Seven Principles for Highly Effective Businesses May 12, 2007
This is the Seven Principles restated with some interesting twists. To the extent that I consider business operations and risk every day some of what Mr. Rudzki says may be more evident to me than to most people; however, the book was still very useful from the viewpoint of tuning up my framework for analysis. I actually added some thoughts to my regular business health questionaire. This is certainly worth the read.
Beat The Odds:Avoid Corporate Death and Build a Resilient Enterprise Feb 28, 2007
Beat the Odds takes a holistic approach to addressing organizational effectiveness. Too many books in this genre simply provide a philosophical presentation about organizational success in today's world, or take a limited look at one piece of the puzzle. This book combines the necessary "conceptual" model describing the elements or principles that define high performing organizations with additional tools that are helpful in testing your understanding, assessing your situation, and providing you with some comprehensive examples of the principles in action. I found that to be valuable in enabling me to examine my organization accurately, recognize the differences between what my current situation is and what would be most effective, and it provided a subtle nudge to encourage a commitment to take action.
Like any worthwhile how-to business book, Rudzki provides a thoughtful model based on key principles. His 9 principles give any leader a comprehensive description of what it takes to have an effective organization over the long term. Jim Collins talks about the critical need to focus on the choices a leader makes and the discipline to act on those choices if you want to be great. Beat the Odds does a really good job of putting definition to what Collins calls "discipline"; and that's what I need if I'm a leader starting a journey toward greatness, or trying to reverse the decline of a formerly-great company.
Given my experience in consulting to organizational change, the assessment tools do a good job of targeting the key areas that typically impact whether an organization is functioning effectively. In addition, I found Rudzki's questions thought-provoking and clearly on target as they related to challenging a leader to actually take action. I recommend Beat the Odds as a must read.
A prescription for keeping the company healthy Feb 24, 2007
Do you really need to read one more book about why businesses succeed? If you have management responsibilities in an organization and you want to contribute to its long-term success, the answer is: yes, you do, and this is the book. BEAT THE ODDS makes a compelling case for "nine principles" which, its author argues, are essential to the "long-term viability and success" of organizations if they are to survive the myriad challenges endemic to today's business environment.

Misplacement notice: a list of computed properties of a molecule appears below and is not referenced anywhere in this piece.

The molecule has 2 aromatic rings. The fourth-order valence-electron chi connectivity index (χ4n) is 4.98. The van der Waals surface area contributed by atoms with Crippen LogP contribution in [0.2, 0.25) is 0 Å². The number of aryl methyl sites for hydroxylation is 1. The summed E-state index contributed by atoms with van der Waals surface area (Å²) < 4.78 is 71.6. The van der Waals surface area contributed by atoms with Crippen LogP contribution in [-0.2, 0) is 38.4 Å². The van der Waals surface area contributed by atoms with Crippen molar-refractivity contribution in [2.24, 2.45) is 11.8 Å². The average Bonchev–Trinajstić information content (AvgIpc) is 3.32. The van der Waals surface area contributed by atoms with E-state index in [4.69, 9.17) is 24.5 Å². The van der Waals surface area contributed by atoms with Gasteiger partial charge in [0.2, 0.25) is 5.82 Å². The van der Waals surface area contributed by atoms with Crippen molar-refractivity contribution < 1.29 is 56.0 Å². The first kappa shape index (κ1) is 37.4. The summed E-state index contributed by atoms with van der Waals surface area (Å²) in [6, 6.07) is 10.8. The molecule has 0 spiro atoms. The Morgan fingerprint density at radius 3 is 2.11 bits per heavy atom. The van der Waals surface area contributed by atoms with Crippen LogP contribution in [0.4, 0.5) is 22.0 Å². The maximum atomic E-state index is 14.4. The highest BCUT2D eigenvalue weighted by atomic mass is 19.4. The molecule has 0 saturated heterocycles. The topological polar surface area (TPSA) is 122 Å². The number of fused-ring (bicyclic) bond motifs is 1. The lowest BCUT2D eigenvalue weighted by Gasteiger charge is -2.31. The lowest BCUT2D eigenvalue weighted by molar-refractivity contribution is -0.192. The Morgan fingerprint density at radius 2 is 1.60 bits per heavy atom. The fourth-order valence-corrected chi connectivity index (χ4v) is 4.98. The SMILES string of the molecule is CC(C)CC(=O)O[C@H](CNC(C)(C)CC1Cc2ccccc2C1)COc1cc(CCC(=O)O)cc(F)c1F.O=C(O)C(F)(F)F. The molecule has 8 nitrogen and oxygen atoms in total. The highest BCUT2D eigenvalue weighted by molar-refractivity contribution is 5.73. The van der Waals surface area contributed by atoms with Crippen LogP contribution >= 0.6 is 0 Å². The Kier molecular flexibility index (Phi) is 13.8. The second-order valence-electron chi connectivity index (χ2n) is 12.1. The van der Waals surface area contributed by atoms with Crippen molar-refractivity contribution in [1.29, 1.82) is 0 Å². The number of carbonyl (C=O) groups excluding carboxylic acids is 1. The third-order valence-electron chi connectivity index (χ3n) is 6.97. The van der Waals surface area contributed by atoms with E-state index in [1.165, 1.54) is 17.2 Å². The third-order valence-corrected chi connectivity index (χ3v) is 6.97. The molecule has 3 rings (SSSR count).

The starting point for this text is the commonplace fact that many organizations do not age well, including some of the "great" companies previously lionized as `built to last'. The metaphor of "organization as a living entity" that runs through the narrative is not merely a literary convenience. Rather, it is at the very heart of Rudzki's prescription for ensuring that a corporation has a long and useful life that benefits all its key stakeholders, including the community at large.
Rejecting the limiting notion of an organization as merely a "moneymaking machine" in favour of a view of it as a "living thing," the text offers a practical strategy for diagnosing the threats to corporate health. The "nine principles" for organizational fitness are explained in a workmanlike manner, each illustrated with case studies including examples of companies that, to their peril, have neglected one of more of the principles which, the text argues, are present in companies that enjoy long and vital lives.
With its straightforward templates for self-assessment and diagnosis at real organizations, this is a book that is meant to be put to work. If you are concerned with building a business and contributing to a truly meaningful vision of its long-term health, then this is the `one more book' you have to read.